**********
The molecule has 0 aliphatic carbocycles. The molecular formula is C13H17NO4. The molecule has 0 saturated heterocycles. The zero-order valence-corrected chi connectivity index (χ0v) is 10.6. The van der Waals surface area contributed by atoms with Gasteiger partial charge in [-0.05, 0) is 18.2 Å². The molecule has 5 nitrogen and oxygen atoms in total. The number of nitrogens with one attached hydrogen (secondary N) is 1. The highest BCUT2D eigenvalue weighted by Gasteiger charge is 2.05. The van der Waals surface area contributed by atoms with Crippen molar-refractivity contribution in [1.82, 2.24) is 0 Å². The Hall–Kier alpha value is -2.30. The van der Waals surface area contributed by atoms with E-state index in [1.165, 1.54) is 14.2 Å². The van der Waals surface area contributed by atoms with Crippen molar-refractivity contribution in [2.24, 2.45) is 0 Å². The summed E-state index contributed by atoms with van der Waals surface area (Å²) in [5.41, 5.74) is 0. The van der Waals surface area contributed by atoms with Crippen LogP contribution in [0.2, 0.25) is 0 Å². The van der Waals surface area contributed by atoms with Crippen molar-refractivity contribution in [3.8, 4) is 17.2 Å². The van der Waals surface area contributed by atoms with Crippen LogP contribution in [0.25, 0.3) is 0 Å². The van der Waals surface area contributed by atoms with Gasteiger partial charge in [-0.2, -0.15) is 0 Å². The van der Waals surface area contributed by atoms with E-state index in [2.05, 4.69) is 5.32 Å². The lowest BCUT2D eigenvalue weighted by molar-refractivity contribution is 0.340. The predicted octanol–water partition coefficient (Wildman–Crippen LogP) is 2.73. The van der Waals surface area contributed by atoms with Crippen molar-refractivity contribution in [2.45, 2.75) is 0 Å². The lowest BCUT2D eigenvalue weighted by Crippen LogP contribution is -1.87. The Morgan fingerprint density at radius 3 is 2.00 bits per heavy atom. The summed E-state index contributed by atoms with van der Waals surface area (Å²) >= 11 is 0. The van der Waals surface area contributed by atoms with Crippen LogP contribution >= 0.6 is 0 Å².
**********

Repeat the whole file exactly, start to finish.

The molecule has 0 aliphatic carbocycles. The molecular formula is C13H17NO4. The molecule has 0 saturated heterocycles. The zero-order valence-corrected chi connectivity index (χ0v) is 10.6. The van der Waals surface area contributed by atoms with Gasteiger partial charge in [-0.05, 0) is 18.2 Å². The molecule has 5 nitrogen and oxygen atoms in total. The number of nitrogens with one attached hydrogen (secondary N) is 1. The highest BCUT2D eigenvalue weighted by Gasteiger charge is 2.05. The van der Waals surface area contributed by atoms with Crippen molar-refractivity contribution in [1.82, 2.24) is 0 Å². The Hall–Kier alpha value is -2.30. The van der Waals surface area contributed by atoms with E-state index in [1.165, 1.54) is 14.2 Å². The van der Waals surface area contributed by atoms with Crippen molar-refractivity contribution in [2.24, 2.45) is 0 Å². The summed E-state index contributed by atoms with van der Waals surface area (Å²) in [5.41, 5.74) is 0. The van der Waals surface area contributed by atoms with Crippen LogP contribution in [0.2, 0.25) is 0 Å². The van der Waals surface area contributed by atoms with Crippen molar-refractivity contribution in [3.8, 4) is 17.2 Å². The van der Waals surface area contributed by atoms with Crippen LogP contribution in [0.25, 0.3) is 0 Å². The van der Waals surface area contributed by atoms with Gasteiger partial charge in [-0.2, -0.15) is 0 Å². The van der Waals surface area contributed by atoms with E-state index in [2.05, 4.69) is 5.32 Å². The lowest BCUT2D eigenvalue weighted by molar-refractivity contribution is 0.340. The predicted octanol–water partition coefficient (Wildman–Crippen LogP) is 2.73. The van der Waals surface area contributed by atoms with Crippen molar-refractivity contribution in [2.45, 2.75) is 0 Å². The lowest BCUT2D eigenvalue weighted by Crippen LogP contribution is -1.87. The Morgan fingerprint density at radius 3 is 2.00 bits per heavy atom. The summed E-state index contributed by atoms with van der Waals surface area (Å²) >= 11 is 0. The van der Waals surface area contributed by atoms with Crippen LogP contribution >= 0.6 is 0 Å².